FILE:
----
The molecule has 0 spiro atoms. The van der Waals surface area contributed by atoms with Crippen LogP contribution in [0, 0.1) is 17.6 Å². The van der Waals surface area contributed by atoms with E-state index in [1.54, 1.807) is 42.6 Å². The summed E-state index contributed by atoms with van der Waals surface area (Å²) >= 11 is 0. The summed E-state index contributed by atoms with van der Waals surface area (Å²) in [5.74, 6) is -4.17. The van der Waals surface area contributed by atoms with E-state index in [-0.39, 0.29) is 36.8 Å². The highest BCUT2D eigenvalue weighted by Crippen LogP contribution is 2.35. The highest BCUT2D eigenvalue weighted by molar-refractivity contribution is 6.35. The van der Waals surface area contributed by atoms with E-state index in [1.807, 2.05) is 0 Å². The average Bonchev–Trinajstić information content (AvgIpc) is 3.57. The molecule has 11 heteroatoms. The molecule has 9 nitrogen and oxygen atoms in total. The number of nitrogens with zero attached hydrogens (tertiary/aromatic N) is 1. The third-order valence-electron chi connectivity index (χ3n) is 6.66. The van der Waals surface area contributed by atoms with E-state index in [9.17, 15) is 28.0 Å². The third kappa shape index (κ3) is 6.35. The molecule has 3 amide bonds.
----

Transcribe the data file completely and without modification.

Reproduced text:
The molecule has 0 spiro atoms. The van der Waals surface area contributed by atoms with Crippen LogP contribution in [0, 0.1) is 17.6 Å². The van der Waals surface area contributed by atoms with E-state index in [1.54, 1.807) is 42.6 Å². The summed E-state index contributed by atoms with van der Waals surface area (Å²) >= 11 is 0. The summed E-state index contributed by atoms with van der Waals surface area (Å²) in [5.74, 6) is -4.17. The van der Waals surface area contributed by atoms with E-state index in [-0.39, 0.29) is 36.8 Å². The highest BCUT2D eigenvalue weighted by Crippen LogP contribution is 2.35. The highest BCUT2D eigenvalue weighted by molar-refractivity contribution is 6.35. The van der Waals surface area contributed by atoms with E-state index in [1.807, 2.05) is 0 Å². The average Bonchev–Trinajstić information content (AvgIpc) is 3.57. The molecule has 11 heteroatoms. The molecule has 9 nitrogen and oxygen atoms in total. The number of nitrogens with zero attached hydrogens (tertiary/aromatic N) is 1. The third-order valence-electron chi connectivity index (χ3n) is 6.66. The van der Waals surface area contributed by atoms with E-state index in [9.17, 15) is 28.0 Å². The third kappa shape index (κ3) is 6.35. The molecule has 3 amide bonds.